So coming full circle: How do we solve the problem of unemployment in America when the market cannot create enough jobs?

      Please see: WINNERS WANT OTHERS TO WIN, on Amazon/Kindle

      Jim Green, Democrat opponent to Lamar Smith, Congress, 2000

    4. “So coming full circle: How do we solve the problem of unemployment in America when the market cannot create enough jobs?”

      This presumes that “the market” is some form of independent entity which exists independently of government and society. Similar sorts of questions were also asked prior to WW2 . Roosevelt’ s New Deal had some effect but it wasn’t until the war started in earnest that the problem of unemployment was fixed. And not by the market!

      So the challenge is to repeat that exercise without getting involved in a new war! So, philosophically, we have to start with an acceptance of the idea that it at least possible.

      So I’d advise starting reading Warren Mosler’s book The seven deadly innocent frauds which is available for free in pdf format:

      http://moslereconomics.com/wp-content/powerpoints/7DIF.pdf

      Then read as much as you can by Warren, Stephanie Kelton, Randall Wray, and Bill (of course) !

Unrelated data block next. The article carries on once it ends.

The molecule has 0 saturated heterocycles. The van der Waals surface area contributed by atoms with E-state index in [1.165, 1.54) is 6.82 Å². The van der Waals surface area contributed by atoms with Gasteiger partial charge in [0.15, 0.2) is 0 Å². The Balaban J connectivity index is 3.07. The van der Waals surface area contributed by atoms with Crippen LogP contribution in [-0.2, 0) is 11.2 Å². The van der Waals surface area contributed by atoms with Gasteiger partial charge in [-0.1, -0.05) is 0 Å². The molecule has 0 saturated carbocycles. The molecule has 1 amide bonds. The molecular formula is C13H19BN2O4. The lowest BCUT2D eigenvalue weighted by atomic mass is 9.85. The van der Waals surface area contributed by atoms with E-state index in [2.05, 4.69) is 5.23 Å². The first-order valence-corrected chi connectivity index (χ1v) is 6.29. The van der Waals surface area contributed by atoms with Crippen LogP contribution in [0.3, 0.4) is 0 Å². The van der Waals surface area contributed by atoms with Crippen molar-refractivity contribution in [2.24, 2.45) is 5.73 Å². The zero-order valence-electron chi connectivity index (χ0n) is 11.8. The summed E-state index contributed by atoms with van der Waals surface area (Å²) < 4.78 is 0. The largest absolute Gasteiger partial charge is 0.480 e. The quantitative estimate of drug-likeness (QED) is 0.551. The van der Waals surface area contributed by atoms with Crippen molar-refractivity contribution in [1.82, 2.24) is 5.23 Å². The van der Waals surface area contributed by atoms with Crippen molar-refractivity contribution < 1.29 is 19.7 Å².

5. Ikonoclast says:

      “The hidden unemployed leave the measured labour force but remain within the population.”

      I understand what you mean but it is of course the case that some leave the population too due to despair (suicide) and illness induced by poverty and joblessness. Sucide takes many forms of course. There is “suicide by cop” (provoking the police to shoot oneslef which is especially easy to do in the US and more so if you are black). There is “suicide by drug abuse” and so on.

      Our youth (15 to 25) have become a very gloomy cohort IMO. I can provide anecdotal evidence only but it seems to me that they often feel gloomy and hopeless about everything from poor unemployment prospects to the knowledge that unrestrained CO2 emissions and climate change are probably going to wreck their world and their future.